President Trump Took Credit for Colin Kaepernick’s Unemployment—Did That Violate Ethics Law?


At a Kentucky campaign rally on Monday, President Donald Trump appeared to take credit for “keeping former San Francisco 49ers quarterback Colin Kaepernick out of a job,” as CNN put it.

That could spell trouble for President Trump. Although the president is exempt from many ethics laws and regulations, he is subject to 18 U.S.C. 227, which prohibits any official “from influencing the employment decision of a private entity on the basis of partisan political affiliation.”

The politically-active Kaepernick became a free agent this month but has not yet been hired by another team. During the 2016 campaign, Kaepernick called Trump “openly racist,” and Trump hit back by criticizing Kaepernick’s protest of the national anthem.

On Monday, the president told the crowd that "it was reported that NFL owners don't want to pick him up because they don't want to get a nasty tweet from Donald Trump," eliciting raucous applause. Trump added he wanted to share the news of Kaepernick’s joblessness with “the people of Kentucky because they like it when people actually stand for the American flag."

Forbes noted that “shortly before Trump made his comments in Louisville, reports surfaced that the New York Jets” – a team owned by Woody Johnson, a top Trump fundraiser and Trump’s U.K. ambassador—would sign 37-year-old Josh McCown as starting quarterback, despite McKown being eight years older than Kaepernick and having won ten fewer games as starter.  

Trump’s rally elicited headlines like “Trump brags he’s the reason Colin Kaepernick is unemployed” and “Trump credits his Twitter wrath for Kaepernick’s unemployment.” 

So has President Trump violated the law?

18 U.S.C. 227 states:

“(a)Whoever, being a covered government person, with the intent to influence, solely on the basis of partisan political affiliation, an employment decision or employment practice of any private entity—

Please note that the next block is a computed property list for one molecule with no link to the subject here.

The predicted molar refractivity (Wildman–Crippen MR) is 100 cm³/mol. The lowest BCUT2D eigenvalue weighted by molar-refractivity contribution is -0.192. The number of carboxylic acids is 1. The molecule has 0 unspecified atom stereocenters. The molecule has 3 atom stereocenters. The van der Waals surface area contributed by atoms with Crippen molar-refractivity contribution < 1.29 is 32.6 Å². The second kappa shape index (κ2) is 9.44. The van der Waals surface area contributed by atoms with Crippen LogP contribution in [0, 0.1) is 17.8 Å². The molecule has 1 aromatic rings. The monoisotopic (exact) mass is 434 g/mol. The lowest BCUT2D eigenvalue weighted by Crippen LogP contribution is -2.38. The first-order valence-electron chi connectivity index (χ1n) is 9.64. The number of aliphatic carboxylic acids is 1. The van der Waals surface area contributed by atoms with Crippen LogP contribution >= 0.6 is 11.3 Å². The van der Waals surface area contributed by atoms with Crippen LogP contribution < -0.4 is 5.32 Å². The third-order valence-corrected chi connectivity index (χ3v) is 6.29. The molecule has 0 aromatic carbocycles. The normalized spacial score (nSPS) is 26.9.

takes or withholds, or offers or threatens to take or withhold, an official act, or


influences, or offers or threatens to influence, the official act of another,” shall be fined under this title or imprisoned for not more than 15 years, or both, and may be disqualified from holding any office of honor, trust, or profit under the United States.”

Section (b)(3) makes explicit that “a covered government person” includes the president, a provision that was extended to the White House in the 2012 STOCK Act.

At Monday’s rally, President Trump certainly appears to have celebrated his influence over the employment decisions of private entities. And given Kaepernick's campaign season critiques of then-candidate Trump, there is an argument that the president is exerting this influence on the basis of Kaepernick’s political affiliation. 

Even if before the rally the president hadn’t actively sought to deter any teams from hiring Kaepernick, his statements at the event made clear that he embraced that perception and that he intended to encourage Kaepernick’s continued joblessness.  

But, establishing a violation of 18 USC 227 requires not only that an official intentionally seeks to influence a private employment decision, but does so by threatening to take or withhold an “official act.”  

Is a tweet an “official act?” That might be a tough argument to make, particularly after the Supreme Court last year in U.S. v. McDonnell  narrowed the definition.

But, President Trump’s freewheeling use of his Twitter account for what appears to be official business has been unprecedented, and he has used tweets to make major policy pronouncements, lodge accusations, and single-out specific companies (which in turn can affect their stock prices). And the president apparently believes his tweets are powerful enough that the mere threat of a Trump tweet is enough to influence the employment decisions of NFL owners.

In any case, even if this latest ethical flap doesn’t rise to the level of a criminal violation, it fits an extraordinary pattern of this White House flaunting the norms, rules, and laws designed to keep government honest. 

Brendan directs CLC’s work before federal regulatory agencies, such as the Federal Election Commission (FEC).